Israel’s blockade of the Gaza strip has created a severe humanitarian crisis, forcing more than two thirds of its population into food insecurity, and its repeated assaults on Gaza have killed and injured civilians.
Israel has been in illegal occupation of the Palestinian West Bank, Gaza Strip, and East Jerusalem, since 1967. Over this time, they have entrenched an Apartheid system of institutionalised discrimination and oppression. This includes a system of checkpoints, walls and surveillance that controls Palestinians’ daily lives, demolition of houses, schools, and entire communities, expansion of illegal settlements, and imprisonment, abuse, and torture of large numbers of Palestinians, including children. Within Israel itself, Palestinian citizens face systematic and institutionalised discrimination.
Israel’s blockade of the Gaza Strip since 2007 has created a severe humanitarian crisis, with over two thirds of the population food insecure. Three major military assaults on Gaza in 2008-09, 2012, and 2014, have killed 3,762 Palestinians. During the Great March of Return in 2018, Israeli forces killed over 180 unarmed protesters at the Gaza-Israel border, and injured 23,000.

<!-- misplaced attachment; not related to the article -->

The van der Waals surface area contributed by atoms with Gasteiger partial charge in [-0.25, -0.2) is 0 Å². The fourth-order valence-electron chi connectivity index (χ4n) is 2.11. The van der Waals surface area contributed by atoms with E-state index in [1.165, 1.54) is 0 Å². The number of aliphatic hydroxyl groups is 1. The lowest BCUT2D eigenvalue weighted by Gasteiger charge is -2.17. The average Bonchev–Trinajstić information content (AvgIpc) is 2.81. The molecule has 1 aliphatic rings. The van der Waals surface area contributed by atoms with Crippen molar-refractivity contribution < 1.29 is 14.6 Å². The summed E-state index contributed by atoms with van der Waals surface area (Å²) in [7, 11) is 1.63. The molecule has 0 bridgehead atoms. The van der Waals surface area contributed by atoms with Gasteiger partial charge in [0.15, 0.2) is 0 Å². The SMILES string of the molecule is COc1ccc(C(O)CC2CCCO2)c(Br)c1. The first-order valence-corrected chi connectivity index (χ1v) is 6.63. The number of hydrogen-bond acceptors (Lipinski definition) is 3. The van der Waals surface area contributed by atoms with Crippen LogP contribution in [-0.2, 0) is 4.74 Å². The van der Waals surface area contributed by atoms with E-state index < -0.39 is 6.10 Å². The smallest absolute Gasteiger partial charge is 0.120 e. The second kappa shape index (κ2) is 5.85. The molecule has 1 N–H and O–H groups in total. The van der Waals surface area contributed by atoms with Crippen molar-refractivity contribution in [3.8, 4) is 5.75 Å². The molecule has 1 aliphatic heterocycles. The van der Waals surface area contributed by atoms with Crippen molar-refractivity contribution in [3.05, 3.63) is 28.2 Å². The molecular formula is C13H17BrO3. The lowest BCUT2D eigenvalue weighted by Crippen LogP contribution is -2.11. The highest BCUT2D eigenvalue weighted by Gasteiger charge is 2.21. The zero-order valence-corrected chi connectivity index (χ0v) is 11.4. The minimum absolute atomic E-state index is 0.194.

CAAT and other NGOs, including War on want and Palestine Solidarity Campaign, have long called for an arms embargo on Israel, as well as a halt to all UK links with the Israeli arms industry, including UK arms purchases from Israel and joint arms development projects. These calls have grown stronger since Israel’s military action against Gaza in July 2014, with the ensuing deaths of over 2,000 Palestinians.
These calls led Prime Minister David Cameron to announce on 4 August 2014 that all export licences would be reviewed. Such ‘reviews’ by the government have not stopped the flow of UK arms to Israel; indeed, they have accelerated. Between 2014 and 2018, the UK issued Single Individual Export Licenses (SIELs) for arms sales to Israel to a value of £361 million, compared to just £74 million from 2008 to 2014. In addition, 20 Open Individual Export Licenses (OIELs) have been issued since 2014, allowing unlimited deliveries of specified types of equipment to Israel by the licensee over a longer period, typically 3 or 5 years.